The Coca-Cola Company’s announcement that Muhtar Kent will step down as CEO and be succeeded by James Quincey confirmed a scenario that’s been expected since Quincey was promoted to president and chief operating officer in August 2015.
Quincey, 51, a 20-year Coca-Cola veteran, will take over as CEO on May 1 next year, and stand for nomination as a board director at the company’s annual shareholders’ meeting in April.
Kent, 64, will continue to serve as chairman of the board.
Quincey’s core challenge lies in accelerating Coca-Cola’s diversification beyond its core soda brands in the face of continuing soda sales declines and governmental moves in the U.S. and elsewhere to implement taxes aimed at curbing soda consumption for health reasons.
In public comments accompanying the announcement on Friday, Quincey acknowledged that the company would “like to go faster” in that diversification, although he indicated that he still sees growth opportunities in carbonated beverages.
Coca-Cola credited him with driving the introduction of smaller cans (which enable higher profit margins) and reformulations to reduce added sugar across the brand portfolio — initiatives in part responsible for helping drive positive U.S. sales in recent quarters.
However, the company as a whole has suffered both declining sales and S&P-lagging growth in its share price for several years now.
Quincey acknowledged that making the right strategic choices will require navigating unprecedented consumer and political change. “One thing that’s absolutely certain in the next 10 years is there’s more that we don’t know than we do know, and the world is going to be radically different,’’ he said, reported The Wall Street Journal.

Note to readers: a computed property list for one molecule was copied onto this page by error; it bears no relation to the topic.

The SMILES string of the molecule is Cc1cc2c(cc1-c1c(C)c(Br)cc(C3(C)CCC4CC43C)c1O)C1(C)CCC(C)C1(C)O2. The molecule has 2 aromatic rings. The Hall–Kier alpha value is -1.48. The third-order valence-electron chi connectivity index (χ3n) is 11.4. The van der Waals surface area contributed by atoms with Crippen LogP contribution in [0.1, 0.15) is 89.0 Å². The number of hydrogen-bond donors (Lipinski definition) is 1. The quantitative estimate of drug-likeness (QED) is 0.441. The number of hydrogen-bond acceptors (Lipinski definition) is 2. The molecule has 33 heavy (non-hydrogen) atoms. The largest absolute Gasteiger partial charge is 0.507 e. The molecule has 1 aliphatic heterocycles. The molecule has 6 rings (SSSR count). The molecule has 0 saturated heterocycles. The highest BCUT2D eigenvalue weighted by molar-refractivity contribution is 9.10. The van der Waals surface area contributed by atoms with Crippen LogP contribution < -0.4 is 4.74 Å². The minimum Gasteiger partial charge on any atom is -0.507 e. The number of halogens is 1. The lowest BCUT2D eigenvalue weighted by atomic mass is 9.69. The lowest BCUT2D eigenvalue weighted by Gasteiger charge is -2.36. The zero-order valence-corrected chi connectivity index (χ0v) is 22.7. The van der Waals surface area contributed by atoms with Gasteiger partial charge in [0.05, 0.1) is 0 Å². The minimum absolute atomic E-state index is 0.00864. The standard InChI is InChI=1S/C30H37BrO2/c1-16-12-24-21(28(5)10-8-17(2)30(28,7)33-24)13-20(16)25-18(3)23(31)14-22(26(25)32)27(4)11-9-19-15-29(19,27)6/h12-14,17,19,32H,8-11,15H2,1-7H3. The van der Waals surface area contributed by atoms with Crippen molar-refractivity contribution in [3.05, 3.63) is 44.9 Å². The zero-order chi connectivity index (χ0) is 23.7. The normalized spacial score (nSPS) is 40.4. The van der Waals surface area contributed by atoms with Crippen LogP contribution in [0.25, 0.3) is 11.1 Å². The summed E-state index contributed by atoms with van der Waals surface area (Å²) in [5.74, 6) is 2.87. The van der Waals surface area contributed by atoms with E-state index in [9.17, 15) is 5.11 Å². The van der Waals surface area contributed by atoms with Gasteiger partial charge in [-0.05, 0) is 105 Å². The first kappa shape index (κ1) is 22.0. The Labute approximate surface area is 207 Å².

Kent did diversify Coca-Cola’s portfolio during his eight years as CEO, although some maintain not aggressively enough: Soda still accounts for about 70% of the company’s global sales, according to WSJ.
Kent drove the acquisition of Energy Brands (Vitaminwater, Smartwater) prior to becoming CEO, and subsequently led the acquisition of the Honest Tea and Zico coconut water companies, as well as stakes in Keurig Green Mountain Inc, Monster Beverage Corp., and cold-pressed juice maker Suja Life. In 2014, Coca-Coca jumped into dairy beverages with the launch of enhanced-protein, zero-lactose milk brand Fairlife.
Quincey confirmed that he will continue Kent’s initiative to divest the company of its bottling assets (now underway in China, as well as North America) — part of the five-year, $3 billion in cost reductions called for under a plan that Kent implemented in 2014.
Kent significantly expanded Coca-Cola’s global business — and Quincey, who earned a degree in electronic engineering at the University of Liverpool before starting his business career, has also played key roles in contributing to that global growth. He served in the company’s Latin America Group, as president of the Northwest Europe & Nordics Business Unit, and then as president of the Europe Group, which became Coca-Cola’s most profitable group under his leadership. This year, he established a new international operating structure and leadership team designed to make the company “more efficient and effective at the local levels,” according to the company.
Quincey is also “very strong in marketing,” said Coca-Cola Company EVP and CMO Marcos de Quinto, during the Beverage Digest Future Smarts conference on Friday.
De Quinto, who launched Coca-Cola’s cross-brand “one brand” initiative early this year and just hired former Bank of America executive David Godsman as chief digital marketing officer, also said that the company plans to implement a cohesive global digital marketing strategy in the months ahead, along with renewed attention to leveraging high-ROI television, reported Ad Age.